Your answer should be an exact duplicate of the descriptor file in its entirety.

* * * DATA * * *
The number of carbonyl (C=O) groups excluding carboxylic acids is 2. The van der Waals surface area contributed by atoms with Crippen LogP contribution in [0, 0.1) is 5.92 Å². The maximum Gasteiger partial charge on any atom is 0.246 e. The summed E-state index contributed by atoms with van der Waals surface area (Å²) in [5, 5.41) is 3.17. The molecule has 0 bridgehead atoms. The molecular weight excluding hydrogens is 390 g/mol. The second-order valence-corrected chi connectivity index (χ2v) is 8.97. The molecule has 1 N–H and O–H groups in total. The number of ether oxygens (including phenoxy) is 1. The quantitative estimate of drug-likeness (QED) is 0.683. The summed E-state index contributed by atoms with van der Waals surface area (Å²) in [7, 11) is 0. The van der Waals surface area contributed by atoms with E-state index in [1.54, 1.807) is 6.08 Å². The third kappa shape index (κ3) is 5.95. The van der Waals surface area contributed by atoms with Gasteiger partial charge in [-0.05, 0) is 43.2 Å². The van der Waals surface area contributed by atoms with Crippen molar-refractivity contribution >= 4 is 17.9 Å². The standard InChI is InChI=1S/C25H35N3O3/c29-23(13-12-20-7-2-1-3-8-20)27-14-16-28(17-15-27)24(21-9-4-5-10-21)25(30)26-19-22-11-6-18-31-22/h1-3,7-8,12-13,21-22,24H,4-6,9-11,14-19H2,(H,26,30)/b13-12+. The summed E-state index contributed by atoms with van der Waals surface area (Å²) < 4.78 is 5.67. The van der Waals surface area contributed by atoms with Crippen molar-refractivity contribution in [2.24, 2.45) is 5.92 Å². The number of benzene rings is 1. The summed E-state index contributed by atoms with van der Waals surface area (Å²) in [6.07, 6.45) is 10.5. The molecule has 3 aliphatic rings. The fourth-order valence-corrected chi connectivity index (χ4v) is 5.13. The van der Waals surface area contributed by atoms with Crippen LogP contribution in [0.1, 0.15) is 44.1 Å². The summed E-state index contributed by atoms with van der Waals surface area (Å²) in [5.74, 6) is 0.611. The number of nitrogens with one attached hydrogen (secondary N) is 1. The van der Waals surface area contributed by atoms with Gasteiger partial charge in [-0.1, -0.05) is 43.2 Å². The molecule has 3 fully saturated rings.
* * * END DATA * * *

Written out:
The number of carbonyl (C=O) groups excluding carboxylic acids is 2. The van der Waals surface area contributed by atoms with Crippen LogP contribution in [0, 0.1) is 5.92 Å². The maximum Gasteiger partial charge on any atom is 0.246 e. The summed E-state index contributed by atoms with van der Waals surface area (Å²) in [5, 5.41) is 3.17. The molecule has 0 bridgehead atoms. The molecular weight excluding hydrogens is 390 g/mol. The second-order valence-corrected chi connectivity index (χ2v) is 8.97. The molecule has 1 N–H and O–H groups in total. The number of ether oxygens (including phenoxy) is 1. The quantitative estimate of drug-likeness (QED) is 0.683. The summed E-state index contributed by atoms with van der Waals surface area (Å²) in [7, 11) is 0. The van der Waals surface area contributed by atoms with E-state index in [1.54, 1.807) is 6.08 Å². The third kappa shape index (κ3) is 5.95. The van der Waals surface area contributed by atoms with Gasteiger partial charge in [-0.05, 0) is 43.2 Å². The van der Waals surface area contributed by atoms with Crippen molar-refractivity contribution >= 4 is 17.9 Å². The standard InChI is InChI=1S/C25H35N3O3/c29-23(13-12-20-7-2-1-3-8-20)27-14-16-28(17-15-27)24(21-9-4-5-10-21)25(30)26-19-22-11-6-18-31-22/h1-3,7-8,12-13,21-22,24H,4-6,9-11,14-19H2,(H,26,30)/b13-12+. The summed E-state index contributed by atoms with van der Waals surface area (Å²) < 4.78 is 5.67. The van der Waals surface area contributed by atoms with Crippen molar-refractivity contribution in [2.24, 2.45) is 5.92 Å². The number of benzene rings is 1. The summed E-state index contributed by atoms with van der Waals surface area (Å²) in [6.07, 6.45) is 10.5. The molecule has 3 aliphatic rings. The fourth-order valence-corrected chi connectivity index (χ4v) is 5.13. The van der Waals surface area contributed by atoms with Crippen LogP contribution in [0.1, 0.15) is 44.1 Å². The summed E-state index contributed by atoms with van der Waals surface area (Å²) in [5.74, 6) is 0.611. The number of nitrogens with one attached hydrogen (secondary N) is 1. The van der Waals surface area contributed by atoms with Gasteiger partial charge in [-0.1, -0.05) is 43.2 Å². The molecule has 3 fully saturated rings.